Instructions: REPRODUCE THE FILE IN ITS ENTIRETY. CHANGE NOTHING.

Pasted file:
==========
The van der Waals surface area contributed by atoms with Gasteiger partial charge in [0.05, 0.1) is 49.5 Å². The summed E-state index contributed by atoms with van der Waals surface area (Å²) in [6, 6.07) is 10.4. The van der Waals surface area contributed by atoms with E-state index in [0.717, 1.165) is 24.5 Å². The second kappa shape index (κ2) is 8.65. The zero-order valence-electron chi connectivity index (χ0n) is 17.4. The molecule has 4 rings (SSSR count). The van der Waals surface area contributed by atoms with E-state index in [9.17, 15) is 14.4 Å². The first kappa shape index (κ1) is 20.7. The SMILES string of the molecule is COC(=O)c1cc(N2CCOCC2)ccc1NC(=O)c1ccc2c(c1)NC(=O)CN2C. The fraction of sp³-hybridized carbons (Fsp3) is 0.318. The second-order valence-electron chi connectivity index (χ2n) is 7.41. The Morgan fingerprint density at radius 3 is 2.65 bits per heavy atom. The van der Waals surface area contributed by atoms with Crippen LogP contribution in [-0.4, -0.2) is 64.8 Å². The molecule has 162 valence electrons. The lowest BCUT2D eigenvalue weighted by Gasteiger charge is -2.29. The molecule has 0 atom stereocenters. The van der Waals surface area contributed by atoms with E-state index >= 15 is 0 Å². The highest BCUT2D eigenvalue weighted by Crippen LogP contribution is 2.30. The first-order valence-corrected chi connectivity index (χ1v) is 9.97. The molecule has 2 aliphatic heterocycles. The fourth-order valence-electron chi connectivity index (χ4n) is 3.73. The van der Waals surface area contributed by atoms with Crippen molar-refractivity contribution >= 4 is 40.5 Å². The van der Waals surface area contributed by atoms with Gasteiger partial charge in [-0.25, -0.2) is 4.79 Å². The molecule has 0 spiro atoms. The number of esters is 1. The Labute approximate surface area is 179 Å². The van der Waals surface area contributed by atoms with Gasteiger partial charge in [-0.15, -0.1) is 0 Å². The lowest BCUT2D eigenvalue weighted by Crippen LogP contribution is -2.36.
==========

The van der Waals surface area contributed by atoms with Gasteiger partial charge in [0.05, 0.1) is 49.5 Å². The summed E-state index contributed by atoms with van der Waals surface area (Å²) in [6, 6.07) is 10.4. The van der Waals surface area contributed by atoms with E-state index in [0.717, 1.165) is 24.5 Å². The second kappa shape index (κ2) is 8.65. The zero-order valence-electron chi connectivity index (χ0n) is 17.4. The molecule has 4 rings (SSSR count). The van der Waals surface area contributed by atoms with E-state index in [9.17, 15) is 14.4 Å². The first kappa shape index (κ1) is 20.7. The SMILES string of the molecule is COC(=O)c1cc(N2CCOCC2)ccc1NC(=O)c1ccc2c(c1)NC(=O)CN2C. The fraction of sp³-hybridized carbons (Fsp3) is 0.318. The second-order valence-electron chi connectivity index (χ2n) is 7.41. The Morgan fingerprint density at radius 3 is 2.65 bits per heavy atom. The van der Waals surface area contributed by atoms with Crippen LogP contribution in [-0.4, -0.2) is 64.8 Å². The molecule has 162 valence electrons. The lowest BCUT2D eigenvalue weighted by Gasteiger charge is -2.29. The molecule has 0 atom stereocenters. The van der Waals surface area contributed by atoms with E-state index >= 15 is 0 Å². The highest BCUT2D eigenvalue weighted by Crippen LogP contribution is 2.30. The first-order valence-corrected chi connectivity index (χ1v) is 9.97. The molecule has 2 aliphatic heterocycles. The fourth-order valence-electron chi connectivity index (χ4n) is 3.73. The van der Waals surface area contributed by atoms with Crippen molar-refractivity contribution >= 4 is 40.5 Å². The van der Waals surface area contributed by atoms with Gasteiger partial charge in [-0.25, -0.2) is 4.79 Å². The molecule has 0 spiro atoms. The number of esters is 1. The Labute approximate surface area is 179 Å². The van der Waals surface area contributed by atoms with Gasteiger partial charge in [-0.15, -0.1) is 0 Å². The lowest BCUT2D eigenvalue weighted by Crippen LogP contribution is -2.36.